Clear guidance and the support of trusted clinicians was critical. The manner in which parents were engaged in the decision-making process was important, for example, feeling that they have made a choice to ‘say goodbye’ rather than having to make a choice to withdraw life-sustaining treatments.
that decision didn’t come about easy. It didn’t—people think oh well, you chose to switch his life support off. Yeah, we did but we also chose to say, we had to choose to say goodbye to him, you know what I mean? (Father 5)
So while I know it comes under sort of end of life decision, it didn’t feel like we were having to decide whether he’ll live or not. It was more about agreeing that it was time to stop, which I think was the right way to do it. All the way through this, we’ve been led by the medical teams (Father 4)
There was some comfort in making decisions that they considered to be ‘best’ for their child.
As much as it did hurt us to let him go, we were thinking what was best for him to be comfortable and not in pain (Mother 2)
The need to preserve their role as parents, providing love and care for their child, was strongly apparent in their accounts. One parent described how much she valued being given the opportunity to hold her child:
all you can see is that your child is just hooked up to everything possible and they made my day when they lifted her up once she was—because she was relatively flat with all the drugs and what not—and lifted her up so I could actually have a cuddle and put her on me. Oh, even now, I’m so grateful that they did that (Mother 10)
Some parents expressed a desire to know what to expect when it came to their child dying, although they appreciated that this may not be something that other parents would want:
…not knowing what death is and what it’s going to look like… when you’re seeing it for the first time, when you’re kind of dealing with it, both as an experience of death but also as your baby… I would like to have known that…sorry … Not everybody would… (Mother 6)
Where parents felt they were missing crucial information, they sought it out from other parents:
We did need to know what happened if we switched the machines off. And so I did ask another parent about what happened to their friend when at the hospital, because I wanted to imagine that scenario if it was going to happen … (Mother 1)
Not all of the parents were aware of ACP, and many had not experienced this for their child. There were opposing views, with some parents feeling that ACP ‘would have been very useful’, and others that a plan which considered the child’s death was not acceptable; ‘never an option’. Parents reported that the timing of conversations with respect to ACP was important, but could be particularly difficult where there was uncertainty about the likely outcome of a treatment or procedure, such as surgery or a new medical intervention:
We knew that his life would be short … but we never planned for a negative, we always planned for positives. I don’t think anybody told us the potential negative of that (intervention) and I don’t think they knew the potential negatives that could happen because they weren’t expecting that to happen (Father 7)
Parents described the need to be in a ‘place of acceptance’ in order for ACP conversations to take place:
I think you have to come to a place yourself to kind of accept what’s going to happen. And until you’ve got to that acceptance, I think it can make people very aggressive. … And for me, I kind of accepted that was it at that point. (Mother 6)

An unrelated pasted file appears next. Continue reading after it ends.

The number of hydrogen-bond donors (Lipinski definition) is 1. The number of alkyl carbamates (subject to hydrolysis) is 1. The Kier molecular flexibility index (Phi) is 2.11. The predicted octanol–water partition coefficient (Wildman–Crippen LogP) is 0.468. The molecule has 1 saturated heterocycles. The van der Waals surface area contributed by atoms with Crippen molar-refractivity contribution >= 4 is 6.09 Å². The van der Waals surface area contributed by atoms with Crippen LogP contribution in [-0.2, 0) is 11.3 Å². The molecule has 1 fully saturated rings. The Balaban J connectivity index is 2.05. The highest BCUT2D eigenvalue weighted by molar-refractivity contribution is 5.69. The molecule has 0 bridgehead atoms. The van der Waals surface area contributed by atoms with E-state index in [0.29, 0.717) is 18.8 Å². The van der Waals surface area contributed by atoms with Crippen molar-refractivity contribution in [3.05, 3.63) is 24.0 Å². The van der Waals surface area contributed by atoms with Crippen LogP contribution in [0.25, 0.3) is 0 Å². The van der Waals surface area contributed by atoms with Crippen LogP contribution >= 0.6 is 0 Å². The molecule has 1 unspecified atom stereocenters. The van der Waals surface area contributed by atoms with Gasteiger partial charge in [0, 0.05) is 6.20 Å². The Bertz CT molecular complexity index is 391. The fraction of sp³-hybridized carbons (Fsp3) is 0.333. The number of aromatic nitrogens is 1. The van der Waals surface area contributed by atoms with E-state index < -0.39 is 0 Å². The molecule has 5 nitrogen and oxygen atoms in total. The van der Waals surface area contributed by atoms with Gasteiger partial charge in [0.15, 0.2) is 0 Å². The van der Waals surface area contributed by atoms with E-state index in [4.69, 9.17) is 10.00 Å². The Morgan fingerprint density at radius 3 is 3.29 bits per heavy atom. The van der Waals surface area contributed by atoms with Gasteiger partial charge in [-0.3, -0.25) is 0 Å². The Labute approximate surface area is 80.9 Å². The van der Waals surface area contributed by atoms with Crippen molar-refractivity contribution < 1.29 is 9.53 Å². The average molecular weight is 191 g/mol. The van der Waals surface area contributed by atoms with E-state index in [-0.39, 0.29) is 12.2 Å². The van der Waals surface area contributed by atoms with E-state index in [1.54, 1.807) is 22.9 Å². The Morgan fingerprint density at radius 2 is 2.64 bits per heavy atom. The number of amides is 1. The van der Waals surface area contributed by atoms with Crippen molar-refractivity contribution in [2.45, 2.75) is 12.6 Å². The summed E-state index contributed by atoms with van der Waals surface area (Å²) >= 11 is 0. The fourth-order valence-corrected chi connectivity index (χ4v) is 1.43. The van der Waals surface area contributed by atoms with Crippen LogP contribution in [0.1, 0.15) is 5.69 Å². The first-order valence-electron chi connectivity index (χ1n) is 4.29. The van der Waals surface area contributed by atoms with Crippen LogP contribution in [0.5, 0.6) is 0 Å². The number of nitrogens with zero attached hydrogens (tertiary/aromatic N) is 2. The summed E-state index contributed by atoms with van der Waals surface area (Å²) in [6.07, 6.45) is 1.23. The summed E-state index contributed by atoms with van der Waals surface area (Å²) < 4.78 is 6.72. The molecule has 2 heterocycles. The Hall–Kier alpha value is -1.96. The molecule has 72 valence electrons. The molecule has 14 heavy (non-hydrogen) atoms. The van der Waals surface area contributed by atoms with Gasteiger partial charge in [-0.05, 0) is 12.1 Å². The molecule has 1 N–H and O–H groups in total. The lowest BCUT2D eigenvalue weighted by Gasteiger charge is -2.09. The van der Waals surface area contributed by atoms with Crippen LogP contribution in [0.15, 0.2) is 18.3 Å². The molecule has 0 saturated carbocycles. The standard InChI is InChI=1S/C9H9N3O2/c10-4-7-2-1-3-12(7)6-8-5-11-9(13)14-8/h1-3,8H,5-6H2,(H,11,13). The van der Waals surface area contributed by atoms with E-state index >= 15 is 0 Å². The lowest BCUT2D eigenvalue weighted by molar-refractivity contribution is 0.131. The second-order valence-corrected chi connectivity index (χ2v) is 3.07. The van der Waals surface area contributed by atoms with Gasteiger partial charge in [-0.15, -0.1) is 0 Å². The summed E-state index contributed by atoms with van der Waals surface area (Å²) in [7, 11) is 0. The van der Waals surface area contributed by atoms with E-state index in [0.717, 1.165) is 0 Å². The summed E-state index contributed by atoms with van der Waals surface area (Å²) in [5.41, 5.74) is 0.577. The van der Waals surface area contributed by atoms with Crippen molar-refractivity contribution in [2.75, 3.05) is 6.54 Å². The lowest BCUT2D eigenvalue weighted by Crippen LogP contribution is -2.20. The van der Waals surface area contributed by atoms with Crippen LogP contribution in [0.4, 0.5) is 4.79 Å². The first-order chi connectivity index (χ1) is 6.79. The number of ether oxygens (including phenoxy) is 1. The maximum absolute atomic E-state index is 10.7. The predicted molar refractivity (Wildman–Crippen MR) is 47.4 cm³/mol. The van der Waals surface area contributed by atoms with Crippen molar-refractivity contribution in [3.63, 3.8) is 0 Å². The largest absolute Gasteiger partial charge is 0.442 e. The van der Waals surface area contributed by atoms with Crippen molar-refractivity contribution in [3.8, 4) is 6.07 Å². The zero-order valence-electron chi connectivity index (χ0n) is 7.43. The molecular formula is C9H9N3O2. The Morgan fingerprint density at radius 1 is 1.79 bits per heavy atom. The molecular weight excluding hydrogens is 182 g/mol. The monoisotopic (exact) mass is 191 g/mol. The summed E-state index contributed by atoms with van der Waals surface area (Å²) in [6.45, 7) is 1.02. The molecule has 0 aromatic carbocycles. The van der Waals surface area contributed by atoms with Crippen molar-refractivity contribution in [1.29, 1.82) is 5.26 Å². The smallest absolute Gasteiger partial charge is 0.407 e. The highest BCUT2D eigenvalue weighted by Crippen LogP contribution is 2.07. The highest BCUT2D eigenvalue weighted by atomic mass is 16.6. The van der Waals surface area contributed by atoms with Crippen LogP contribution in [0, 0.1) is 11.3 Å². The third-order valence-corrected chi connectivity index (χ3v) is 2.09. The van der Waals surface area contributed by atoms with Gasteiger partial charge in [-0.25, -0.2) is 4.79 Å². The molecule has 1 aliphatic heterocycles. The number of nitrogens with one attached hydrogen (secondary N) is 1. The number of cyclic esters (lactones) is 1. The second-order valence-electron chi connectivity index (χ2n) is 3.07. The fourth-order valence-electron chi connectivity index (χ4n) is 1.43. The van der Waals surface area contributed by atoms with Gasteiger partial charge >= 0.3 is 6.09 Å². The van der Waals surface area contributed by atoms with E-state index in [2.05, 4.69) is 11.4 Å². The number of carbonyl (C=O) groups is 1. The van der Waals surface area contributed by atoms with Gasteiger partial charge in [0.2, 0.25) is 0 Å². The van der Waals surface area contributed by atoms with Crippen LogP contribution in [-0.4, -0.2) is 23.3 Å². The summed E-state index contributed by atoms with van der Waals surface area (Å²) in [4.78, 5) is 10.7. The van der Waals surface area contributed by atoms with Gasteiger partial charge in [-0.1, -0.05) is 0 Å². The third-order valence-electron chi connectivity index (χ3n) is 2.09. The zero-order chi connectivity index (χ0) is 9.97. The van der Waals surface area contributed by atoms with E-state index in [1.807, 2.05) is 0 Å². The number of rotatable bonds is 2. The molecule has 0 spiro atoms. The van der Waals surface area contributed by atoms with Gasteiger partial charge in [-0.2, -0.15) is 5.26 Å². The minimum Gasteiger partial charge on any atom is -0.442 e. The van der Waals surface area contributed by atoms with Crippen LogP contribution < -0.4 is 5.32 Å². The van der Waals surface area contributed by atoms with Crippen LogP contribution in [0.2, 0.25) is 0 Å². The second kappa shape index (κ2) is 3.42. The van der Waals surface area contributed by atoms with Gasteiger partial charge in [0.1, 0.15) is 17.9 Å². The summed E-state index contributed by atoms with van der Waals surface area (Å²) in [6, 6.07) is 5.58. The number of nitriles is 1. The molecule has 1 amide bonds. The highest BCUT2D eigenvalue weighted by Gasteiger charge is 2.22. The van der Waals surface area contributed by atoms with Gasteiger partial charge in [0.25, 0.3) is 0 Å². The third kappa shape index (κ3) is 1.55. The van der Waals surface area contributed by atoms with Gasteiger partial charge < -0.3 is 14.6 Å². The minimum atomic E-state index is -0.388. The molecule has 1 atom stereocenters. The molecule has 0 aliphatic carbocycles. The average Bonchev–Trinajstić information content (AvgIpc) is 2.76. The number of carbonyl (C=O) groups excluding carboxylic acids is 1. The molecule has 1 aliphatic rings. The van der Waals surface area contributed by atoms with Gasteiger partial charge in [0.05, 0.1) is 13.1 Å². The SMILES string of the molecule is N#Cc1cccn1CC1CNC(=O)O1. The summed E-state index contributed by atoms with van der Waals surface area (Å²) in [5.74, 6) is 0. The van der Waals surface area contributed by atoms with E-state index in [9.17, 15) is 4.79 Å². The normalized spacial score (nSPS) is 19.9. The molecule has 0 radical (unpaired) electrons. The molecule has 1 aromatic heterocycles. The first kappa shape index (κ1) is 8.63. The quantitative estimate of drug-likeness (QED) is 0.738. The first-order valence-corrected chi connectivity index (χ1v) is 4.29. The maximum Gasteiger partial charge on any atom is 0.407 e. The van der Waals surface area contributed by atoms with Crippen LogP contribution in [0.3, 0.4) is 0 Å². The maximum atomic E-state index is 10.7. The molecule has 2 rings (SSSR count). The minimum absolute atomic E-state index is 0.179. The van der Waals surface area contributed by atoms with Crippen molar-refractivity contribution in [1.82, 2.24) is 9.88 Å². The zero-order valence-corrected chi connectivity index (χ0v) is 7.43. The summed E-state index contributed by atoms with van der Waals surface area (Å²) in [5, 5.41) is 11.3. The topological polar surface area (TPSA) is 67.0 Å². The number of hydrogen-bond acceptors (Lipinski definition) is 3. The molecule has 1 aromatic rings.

Parents who had made a formal ACP for their child made practical suggestions related to the information and knowledge that should be considered for parents in order for them to make an informed decision about whether to create an ACP. They suggested that it was necessary to observe and understand the implications of particular interventions, such as ventilation, before considering this in an ACP:
it’d be nice to have that little bit of a tick box ‘Has the parent seen a ventilator?’ I know they’ve made this decision but you know like when you have at the end, ‘cause some just don’t want anything, and that’s fine and some have just the oxygen. Some want IVs, you know you’ve got that little paragraph at the bottom, so just underneath it you know, it would be nice ‘Have they seen it?’ and at least then you’ll know. And maybe then that’s the time when the consultant will say ‘Would you like to see it?’ you know just, we can do a little session for you where you can go in and have a look (Mother 9)
Families perceive benefits to receiving end of life care for their child in a PICU: "the support that we received on (PICU) was just amazing"
The parents all provided poignant accounts of their child’s death. Some were shocking and traumatic, for example, when they witnessed resuscitation as their child’s terminal event:
And then I think for me the last straw was when the last time they were doing the (cardiopulmonary resuscitation) CPR, is when the guy came with the drill and he started to put a drill in her (Father 9)
then at some point we knew they’d been working for ages, they were going at it and then I heard one of them crack a rib … we’d obviously heard that and we knew that there’s no way her chest was coming back from that, she was struggling already and it’s not their fault, it happens, you know, it is what it is (Mother 10)
However, even in these traumatic circumstances, parents valued the reassurance provided in PICU that all possible treatment options had been explored for their child:
There was nothing that they could do for him and they had made that clear—they’d tried everything. They even tried things they thought weren’t going to work (Mother 2)